by Sean Wuller
As the end of the Whitetail hunting season draws to an end here in Iowa, some of us still have some tags that are burning holes in our pockets. While sitting around at our deer camp with our land managers & hunting buddies, we decided to come up with what we felt were our top 3 late season tag filling scenarios that we collectively like to use. Hopefully these tactics will help you fill your freezer and possibly put a mount or two on the wall this season.
IT’S ALL ABOUT THE FOOD:
When talking about our late season successes over the last 10 years, collectively we decided that it all starts with the late season food sources. Between the six farms that we manage & hunt, food sources are scrutinized from season to season and are strategically located, in our minds, at the optimum locations for year round hunting success. This is great if you have
the ability to put your own food plots in and manage the land, but what about those of us that don’t have that ability?
Finding and locating the most favorable food sources, such as recently harvested beans or corn, standing beans or corn, alfalfa, turnips, rye or winter wheat fields, etc. is the first step in this plan. Once your optimum food source has been located, and heavily traveled trails have been identified, the use of a scouting camera will increase your success 10 fold in most cases. Trail cameras should be used, and monitored with the same wind conditions as you would hunt in. This minimizes the potential of blowing any deer out in nearby bedding or staging areas. Once the reconnaissance on your trail cameras has located some potential harvestable animals, stand/blind locations are critical for maximizing your
Here are three scenarios for hunting late season food sources for stand/blind locations:
- This tree stand is all I’ve got:
If you are a diehard and only hunt out of tree stands, hats off to you tough as nails men and women. The location of the stand and your “90%” wind direction will ultimately rule where you will set up. Getting as close to the edge of the food source as possible with great back cover as not to silhouette you in the skyline is key. I typically locate my stands 20-30 yards off of the “highway” trails that deer leave when coming from bedding/staging areas and heading to food sources. This stand location is typically an evening sit. With wind in your favor, and a properly positioned stand, it’s only a matter of time.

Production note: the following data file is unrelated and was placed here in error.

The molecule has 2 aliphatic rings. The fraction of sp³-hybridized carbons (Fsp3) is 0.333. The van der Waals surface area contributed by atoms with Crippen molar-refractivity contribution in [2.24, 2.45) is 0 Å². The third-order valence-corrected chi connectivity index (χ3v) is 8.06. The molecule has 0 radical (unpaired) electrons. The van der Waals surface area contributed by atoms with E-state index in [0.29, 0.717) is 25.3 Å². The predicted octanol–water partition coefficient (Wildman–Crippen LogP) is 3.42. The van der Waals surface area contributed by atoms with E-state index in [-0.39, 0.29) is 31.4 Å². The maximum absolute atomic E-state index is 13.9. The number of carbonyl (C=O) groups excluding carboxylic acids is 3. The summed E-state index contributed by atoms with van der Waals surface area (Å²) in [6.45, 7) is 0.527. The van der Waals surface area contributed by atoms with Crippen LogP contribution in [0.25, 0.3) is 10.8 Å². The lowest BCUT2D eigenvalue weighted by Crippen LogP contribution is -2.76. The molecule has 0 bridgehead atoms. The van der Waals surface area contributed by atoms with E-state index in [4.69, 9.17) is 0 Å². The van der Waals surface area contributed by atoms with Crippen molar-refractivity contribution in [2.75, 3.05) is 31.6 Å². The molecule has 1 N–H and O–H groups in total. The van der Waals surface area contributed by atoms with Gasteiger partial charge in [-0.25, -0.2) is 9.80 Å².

- “Hay” a blind:
With the recent advancements in hay bale style blinds, looking the part in the field has been made easier. If you are hunting in a field that has hay bales in them, or even corn stubble bales, positioning yourself amongst them is a no brainer. If the bales have left the field, don’t worry this tactic may still work. If you don’t have a hay bale blind, making your pop up blind look like one is not that hard, but should be done prior to getting into the field. Most pop up blinds have straps or holes that you can shove items like corn stalks, grasses etc. into them to help cover them up and disguise them. Another option if sitting in the middle of the field all alone isn’t appealing to you, is to locate your blind on the edge of the cover, just as you would with a tree stand, making sure that you are “grassed in” will increase your chances of not being noticed.
- Ground & Pound:
So, you don’t have a tree stand or a pop up blind, no biggie, Mother Nature is to the rescue. Building a make shift ground blind is easier than you think. During the midmorning/ day lull, with wind in your favor, harvesting downed trees, cutting cedars, etc. and building an impromptu ground blind can be just as effective, and in some cases better than other options. The use of a tarp or landscaping fabric to keep wind down can help as well. When constructing the blind evaluate how you will shoot out of it, whether on your knees or from a chair, in order to position your window locations properly. Again, you are hunting as close to the food source as possible without interrupting the bedding/staging areas.
To read Sean’s full article, click here.
Published in the January 2015 issue of The Iowa Sportsman.
About the Author
Sean Wuller is a licensed Land Specialist with United Country Trophy Properties and Auction in the state of Iowa. Sean is a marketer by definition – he loves it and understands it. He has been filmed for many TV shows and led the marketing department at Big & J Industries. Sean also has an extensive background in construction as well as development of both residential and commercial property.